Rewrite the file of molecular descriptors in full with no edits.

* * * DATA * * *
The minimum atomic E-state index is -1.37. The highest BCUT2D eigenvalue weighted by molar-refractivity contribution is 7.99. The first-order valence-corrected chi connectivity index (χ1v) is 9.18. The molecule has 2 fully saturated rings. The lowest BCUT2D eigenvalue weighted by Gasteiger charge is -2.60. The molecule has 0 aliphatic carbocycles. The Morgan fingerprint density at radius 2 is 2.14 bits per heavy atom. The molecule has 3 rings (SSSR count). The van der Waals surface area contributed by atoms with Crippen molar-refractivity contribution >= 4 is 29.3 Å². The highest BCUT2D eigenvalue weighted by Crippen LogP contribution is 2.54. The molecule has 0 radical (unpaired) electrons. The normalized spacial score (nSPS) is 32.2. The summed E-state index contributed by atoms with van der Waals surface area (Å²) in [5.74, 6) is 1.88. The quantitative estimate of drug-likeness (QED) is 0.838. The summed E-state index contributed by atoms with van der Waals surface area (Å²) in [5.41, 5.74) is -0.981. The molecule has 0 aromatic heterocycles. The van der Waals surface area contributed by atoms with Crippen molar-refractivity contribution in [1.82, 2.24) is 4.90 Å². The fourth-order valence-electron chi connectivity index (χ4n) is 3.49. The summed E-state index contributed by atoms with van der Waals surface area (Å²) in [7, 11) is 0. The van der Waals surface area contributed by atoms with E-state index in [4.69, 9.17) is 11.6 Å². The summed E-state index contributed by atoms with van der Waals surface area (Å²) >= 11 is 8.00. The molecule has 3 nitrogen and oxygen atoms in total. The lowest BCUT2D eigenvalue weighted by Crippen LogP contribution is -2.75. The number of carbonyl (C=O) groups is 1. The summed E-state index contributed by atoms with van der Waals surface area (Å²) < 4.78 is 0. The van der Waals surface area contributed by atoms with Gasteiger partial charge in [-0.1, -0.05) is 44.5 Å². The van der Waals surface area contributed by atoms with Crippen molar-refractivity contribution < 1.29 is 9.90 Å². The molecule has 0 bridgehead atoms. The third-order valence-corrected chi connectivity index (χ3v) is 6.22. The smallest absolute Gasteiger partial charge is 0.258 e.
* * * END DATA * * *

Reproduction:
The minimum atomic E-state index is -1.37. The highest BCUT2D eigenvalue weighted by molar-refractivity contribution is 7.99. The first-order valence-corrected chi connectivity index (χ1v) is 9.18. The molecule has 2 fully saturated rings. The lowest BCUT2D eigenvalue weighted by Gasteiger charge is -2.60. The molecule has 0 aliphatic carbocycles. The Morgan fingerprint density at radius 2 is 2.14 bits per heavy atom. The molecule has 3 rings (SSSR count). The van der Waals surface area contributed by atoms with Crippen molar-refractivity contribution >= 4 is 29.3 Å². The highest BCUT2D eigenvalue weighted by Crippen LogP contribution is 2.54. The molecule has 0 radical (unpaired) electrons. The normalized spacial score (nSPS) is 32.2. The summed E-state index contributed by atoms with van der Waals surface area (Å²) in [5.74, 6) is 1.88. The quantitative estimate of drug-likeness (QED) is 0.838. The summed E-state index contributed by atoms with van der Waals surface area (Å²) in [5.41, 5.74) is -0.981. The molecule has 0 aromatic heterocycles. The van der Waals surface area contributed by atoms with Crippen molar-refractivity contribution in [1.82, 2.24) is 4.90 Å². The fourth-order valence-electron chi connectivity index (χ4n) is 3.49. The summed E-state index contributed by atoms with van der Waals surface area (Å²) in [7, 11) is 0. The van der Waals surface area contributed by atoms with E-state index in [4.69, 9.17) is 11.6 Å². The summed E-state index contributed by atoms with van der Waals surface area (Å²) >= 11 is 8.00. The molecule has 3 nitrogen and oxygen atoms in total. The lowest BCUT2D eigenvalue weighted by Crippen LogP contribution is -2.75. The number of carbonyl (C=O) groups is 1. The summed E-state index contributed by atoms with van der Waals surface area (Å²) < 4.78 is 0. The van der Waals surface area contributed by atoms with Gasteiger partial charge in [-0.1, -0.05) is 44.5 Å². The van der Waals surface area contributed by atoms with Crippen molar-refractivity contribution < 1.29 is 9.90 Å². The molecule has 0 bridgehead atoms. The third-order valence-corrected chi connectivity index (χ3v) is 6.22. The smallest absolute Gasteiger partial charge is 0.258 e.